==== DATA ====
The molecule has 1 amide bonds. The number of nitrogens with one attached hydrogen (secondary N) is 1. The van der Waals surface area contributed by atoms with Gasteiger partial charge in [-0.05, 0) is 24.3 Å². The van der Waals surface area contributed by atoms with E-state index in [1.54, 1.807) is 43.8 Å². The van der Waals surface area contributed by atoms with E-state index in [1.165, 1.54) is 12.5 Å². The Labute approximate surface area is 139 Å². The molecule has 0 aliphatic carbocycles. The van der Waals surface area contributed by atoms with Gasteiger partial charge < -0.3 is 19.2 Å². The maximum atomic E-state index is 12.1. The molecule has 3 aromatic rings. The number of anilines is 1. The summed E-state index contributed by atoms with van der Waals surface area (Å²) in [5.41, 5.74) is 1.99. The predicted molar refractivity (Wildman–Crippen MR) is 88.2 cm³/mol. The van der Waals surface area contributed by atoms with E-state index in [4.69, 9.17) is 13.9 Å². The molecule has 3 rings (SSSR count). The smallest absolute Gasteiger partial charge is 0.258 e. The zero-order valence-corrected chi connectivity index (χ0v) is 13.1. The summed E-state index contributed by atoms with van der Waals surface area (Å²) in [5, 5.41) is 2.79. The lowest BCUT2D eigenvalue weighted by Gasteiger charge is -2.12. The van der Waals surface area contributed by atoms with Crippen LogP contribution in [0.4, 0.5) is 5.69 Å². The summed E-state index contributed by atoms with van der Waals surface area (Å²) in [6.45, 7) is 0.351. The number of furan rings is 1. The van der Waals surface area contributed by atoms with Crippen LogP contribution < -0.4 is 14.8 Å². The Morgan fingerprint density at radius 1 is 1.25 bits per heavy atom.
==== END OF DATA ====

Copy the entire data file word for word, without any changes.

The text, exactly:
The molecule has 1 amide bonds. The number of nitrogens with one attached hydrogen (secondary N) is 1. The van der Waals surface area contributed by atoms with Gasteiger partial charge in [-0.05, 0) is 24.3 Å². The van der Waals surface area contributed by atoms with E-state index in [1.54, 1.807) is 43.8 Å². The van der Waals surface area contributed by atoms with E-state index in [1.165, 1.54) is 12.5 Å². The Labute approximate surface area is 139 Å². The molecule has 0 aliphatic carbocycles. The van der Waals surface area contributed by atoms with Gasteiger partial charge < -0.3 is 19.2 Å². The maximum atomic E-state index is 12.1. The molecule has 3 aromatic rings. The number of anilines is 1. The summed E-state index contributed by atoms with van der Waals surface area (Å²) in [5.41, 5.74) is 1.99. The predicted molar refractivity (Wildman–Crippen MR) is 88.2 cm³/mol. The van der Waals surface area contributed by atoms with E-state index in [4.69, 9.17) is 13.9 Å². The molecule has 3 rings (SSSR count). The smallest absolute Gasteiger partial charge is 0.258 e. The zero-order valence-corrected chi connectivity index (χ0v) is 13.1. The summed E-state index contributed by atoms with van der Waals surface area (Å²) in [5, 5.41) is 2.79. The lowest BCUT2D eigenvalue weighted by Gasteiger charge is -2.12. The van der Waals surface area contributed by atoms with Crippen LogP contribution in [0.4, 0.5) is 5.69 Å². The summed E-state index contributed by atoms with van der Waals surface area (Å²) in [6.45, 7) is 0.351. The number of furan rings is 1. The van der Waals surface area contributed by atoms with Crippen LogP contribution < -0.4 is 14.8 Å². The Morgan fingerprint density at radius 1 is 1.25 bits per heavy atom.